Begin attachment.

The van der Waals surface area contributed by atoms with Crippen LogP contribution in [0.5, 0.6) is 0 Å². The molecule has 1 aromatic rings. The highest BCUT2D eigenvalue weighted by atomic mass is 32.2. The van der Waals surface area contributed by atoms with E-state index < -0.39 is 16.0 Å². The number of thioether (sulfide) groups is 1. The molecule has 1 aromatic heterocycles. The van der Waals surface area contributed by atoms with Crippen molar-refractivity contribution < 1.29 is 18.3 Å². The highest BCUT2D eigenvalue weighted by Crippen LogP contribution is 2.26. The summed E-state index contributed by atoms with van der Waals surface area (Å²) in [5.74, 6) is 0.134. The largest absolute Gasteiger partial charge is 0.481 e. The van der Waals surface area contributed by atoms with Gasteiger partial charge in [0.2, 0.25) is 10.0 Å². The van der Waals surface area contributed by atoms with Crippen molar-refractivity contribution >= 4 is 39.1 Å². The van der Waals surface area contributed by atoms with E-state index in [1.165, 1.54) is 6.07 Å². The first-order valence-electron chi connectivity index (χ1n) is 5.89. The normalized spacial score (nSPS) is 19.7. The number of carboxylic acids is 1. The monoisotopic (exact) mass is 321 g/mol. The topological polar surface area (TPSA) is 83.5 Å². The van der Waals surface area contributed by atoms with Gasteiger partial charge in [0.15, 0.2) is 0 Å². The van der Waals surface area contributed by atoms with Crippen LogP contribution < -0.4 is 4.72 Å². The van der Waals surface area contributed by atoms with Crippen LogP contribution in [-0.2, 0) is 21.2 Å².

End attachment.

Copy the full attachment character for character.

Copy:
The van der Waals surface area contributed by atoms with Crippen LogP contribution in [0.5, 0.6) is 0 Å². The molecule has 1 aromatic rings. The highest BCUT2D eigenvalue weighted by atomic mass is 32.2. The van der Waals surface area contributed by atoms with E-state index < -0.39 is 16.0 Å². The number of thioether (sulfide) groups is 1. The molecule has 1 aromatic heterocycles. The van der Waals surface area contributed by atoms with Crippen molar-refractivity contribution < 1.29 is 18.3 Å². The highest BCUT2D eigenvalue weighted by Crippen LogP contribution is 2.26. The summed E-state index contributed by atoms with van der Waals surface area (Å²) in [5.74, 6) is 0.134. The largest absolute Gasteiger partial charge is 0.481 e. The van der Waals surface area contributed by atoms with Gasteiger partial charge in [0.2, 0.25) is 10.0 Å². The van der Waals surface area contributed by atoms with Crippen molar-refractivity contribution >= 4 is 39.1 Å². The van der Waals surface area contributed by atoms with E-state index in [1.165, 1.54) is 6.07 Å². The first-order valence-electron chi connectivity index (χ1n) is 5.89. The normalized spacial score (nSPS) is 19.7. The number of carboxylic acids is 1. The monoisotopic (exact) mass is 321 g/mol. The topological polar surface area (TPSA) is 83.5 Å². The van der Waals surface area contributed by atoms with Gasteiger partial charge in [0.15, 0.2) is 0 Å². The van der Waals surface area contributed by atoms with Crippen LogP contribution < -0.4 is 4.72 Å². The van der Waals surface area contributed by atoms with Crippen LogP contribution in [-0.2, 0) is 21.2 Å².